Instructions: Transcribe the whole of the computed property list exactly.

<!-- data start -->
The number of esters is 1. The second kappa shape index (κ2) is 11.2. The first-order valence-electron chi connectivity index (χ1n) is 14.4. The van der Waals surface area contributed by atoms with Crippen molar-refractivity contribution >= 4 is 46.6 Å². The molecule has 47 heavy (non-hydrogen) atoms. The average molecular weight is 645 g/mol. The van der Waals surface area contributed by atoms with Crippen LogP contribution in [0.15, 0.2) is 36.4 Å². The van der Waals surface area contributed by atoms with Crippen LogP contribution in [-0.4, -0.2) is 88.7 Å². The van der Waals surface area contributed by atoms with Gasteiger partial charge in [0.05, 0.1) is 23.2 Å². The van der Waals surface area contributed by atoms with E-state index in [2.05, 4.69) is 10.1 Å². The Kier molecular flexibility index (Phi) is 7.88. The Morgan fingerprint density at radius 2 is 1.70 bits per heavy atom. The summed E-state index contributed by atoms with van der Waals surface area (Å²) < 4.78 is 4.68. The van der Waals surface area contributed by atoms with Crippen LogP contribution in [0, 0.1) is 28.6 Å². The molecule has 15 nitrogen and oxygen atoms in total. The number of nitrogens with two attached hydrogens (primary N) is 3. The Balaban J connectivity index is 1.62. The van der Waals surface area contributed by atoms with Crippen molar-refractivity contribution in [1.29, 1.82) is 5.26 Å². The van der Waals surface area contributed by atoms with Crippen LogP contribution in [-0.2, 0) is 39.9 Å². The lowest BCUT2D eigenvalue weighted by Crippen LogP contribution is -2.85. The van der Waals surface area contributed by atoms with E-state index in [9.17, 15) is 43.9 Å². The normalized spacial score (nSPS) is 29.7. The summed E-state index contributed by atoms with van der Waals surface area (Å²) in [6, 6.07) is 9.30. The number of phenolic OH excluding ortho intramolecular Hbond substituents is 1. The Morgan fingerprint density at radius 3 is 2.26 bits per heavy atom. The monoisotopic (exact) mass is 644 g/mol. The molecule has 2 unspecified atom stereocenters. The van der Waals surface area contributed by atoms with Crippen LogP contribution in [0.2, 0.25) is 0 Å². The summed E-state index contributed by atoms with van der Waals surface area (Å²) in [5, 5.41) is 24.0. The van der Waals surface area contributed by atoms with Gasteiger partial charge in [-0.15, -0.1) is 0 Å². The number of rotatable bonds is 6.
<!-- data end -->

The number of esters is 1. The second kappa shape index (κ2) is 11.2. The first-order valence-electron chi connectivity index (χ1n) is 14.4. The van der Waals surface area contributed by atoms with Crippen molar-refractivity contribution >= 4 is 46.6 Å². The molecule has 47 heavy (non-hydrogen) atoms. The average molecular weight is 645 g/mol. The van der Waals surface area contributed by atoms with Crippen LogP contribution in [0.15, 0.2) is 36.4 Å². The van der Waals surface area contributed by atoms with Crippen LogP contribution in [-0.4, -0.2) is 88.7 Å². The van der Waals surface area contributed by atoms with Gasteiger partial charge in [0.05, 0.1) is 23.2 Å². The van der Waals surface area contributed by atoms with E-state index in [2.05, 4.69) is 10.1 Å². The Kier molecular flexibility index (Phi) is 7.88. The Morgan fingerprint density at radius 2 is 1.70 bits per heavy atom. The summed E-state index contributed by atoms with van der Waals surface area (Å²) < 4.78 is 4.68. The van der Waals surface area contributed by atoms with Crippen LogP contribution in [0, 0.1) is 28.6 Å². The molecule has 15 nitrogen and oxygen atoms in total. The number of nitrogens with two attached hydrogens (primary N) is 3. The Balaban J connectivity index is 1.62. The van der Waals surface area contributed by atoms with Crippen molar-refractivity contribution in [1.29, 1.82) is 5.26 Å². The van der Waals surface area contributed by atoms with Crippen LogP contribution in [-0.2, 0) is 39.9 Å². The lowest BCUT2D eigenvalue weighted by Crippen LogP contribution is -2.85. The van der Waals surface area contributed by atoms with E-state index in [9.17, 15) is 43.9 Å². The normalized spacial score (nSPS) is 29.7. The summed E-state index contributed by atoms with van der Waals surface area (Å²) in [6, 6.07) is 9.30. The number of phenolic OH excluding ortho intramolecular Hbond substituents is 1. The Morgan fingerprint density at radius 3 is 2.26 bits per heavy atom. The monoisotopic (exact) mass is 644 g/mol. The molecule has 2 unspecified atom stereocenters. The van der Waals surface area contributed by atoms with Crippen LogP contribution in [0.2, 0.25) is 0 Å². The summed E-state index contributed by atoms with van der Waals surface area (Å²) in [5, 5.41) is 24.0. The van der Waals surface area contributed by atoms with Gasteiger partial charge in [-0.15, -0.1) is 0 Å². The number of rotatable bonds is 6.